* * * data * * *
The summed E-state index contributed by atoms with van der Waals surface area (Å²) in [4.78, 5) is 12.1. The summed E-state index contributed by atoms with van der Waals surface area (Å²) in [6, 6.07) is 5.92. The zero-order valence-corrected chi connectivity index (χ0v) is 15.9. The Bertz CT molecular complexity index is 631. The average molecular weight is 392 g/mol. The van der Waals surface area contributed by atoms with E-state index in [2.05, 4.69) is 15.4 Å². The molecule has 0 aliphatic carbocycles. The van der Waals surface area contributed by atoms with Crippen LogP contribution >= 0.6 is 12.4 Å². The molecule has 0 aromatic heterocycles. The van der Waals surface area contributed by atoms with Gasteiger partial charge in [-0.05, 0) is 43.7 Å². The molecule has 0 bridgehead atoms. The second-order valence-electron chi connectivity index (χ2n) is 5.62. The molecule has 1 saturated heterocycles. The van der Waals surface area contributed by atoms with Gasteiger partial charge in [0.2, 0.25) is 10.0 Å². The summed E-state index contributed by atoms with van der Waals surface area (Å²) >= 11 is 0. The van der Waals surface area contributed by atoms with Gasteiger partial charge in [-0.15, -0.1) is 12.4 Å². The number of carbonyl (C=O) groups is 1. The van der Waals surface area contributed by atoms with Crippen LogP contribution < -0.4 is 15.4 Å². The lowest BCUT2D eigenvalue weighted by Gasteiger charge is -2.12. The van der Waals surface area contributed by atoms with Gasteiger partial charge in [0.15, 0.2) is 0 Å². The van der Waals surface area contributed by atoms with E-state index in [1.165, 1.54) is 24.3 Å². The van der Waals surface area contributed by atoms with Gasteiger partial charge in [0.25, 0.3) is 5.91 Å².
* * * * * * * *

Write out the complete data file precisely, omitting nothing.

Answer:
The summed E-state index contributed by atoms with van der Waals surface area (Å²) in [4.78, 5) is 12.1. The summed E-state index contributed by atoms with van der Waals surface area (Å²) in [6, 6.07) is 5.92. The zero-order valence-corrected chi connectivity index (χ0v) is 15.9. The Bertz CT molecular complexity index is 631. The average molecular weight is 392 g/mol. The van der Waals surface area contributed by atoms with E-state index in [2.05, 4.69) is 15.4 Å². The molecule has 0 aliphatic carbocycles. The van der Waals surface area contributed by atoms with Crippen LogP contribution >= 0.6 is 12.4 Å². The molecule has 0 aromatic heterocycles. The van der Waals surface area contributed by atoms with Gasteiger partial charge in [-0.05, 0) is 43.7 Å². The molecule has 0 bridgehead atoms. The second-order valence-electron chi connectivity index (χ2n) is 5.62. The molecule has 1 saturated heterocycles. The van der Waals surface area contributed by atoms with Gasteiger partial charge in [0.2, 0.25) is 10.0 Å². The summed E-state index contributed by atoms with van der Waals surface area (Å²) >= 11 is 0. The van der Waals surface area contributed by atoms with Gasteiger partial charge in [-0.15, -0.1) is 12.4 Å². The number of carbonyl (C=O) groups is 1. The van der Waals surface area contributed by atoms with Crippen LogP contribution < -0.4 is 15.4 Å². The lowest BCUT2D eigenvalue weighted by Gasteiger charge is -2.12. The van der Waals surface area contributed by atoms with Gasteiger partial charge in [0.15, 0.2) is 0 Å². The van der Waals surface area contributed by atoms with E-state index in [1.165, 1.54) is 24.3 Å². The van der Waals surface area contributed by atoms with Gasteiger partial charge in [0.25, 0.3) is 5.91 Å².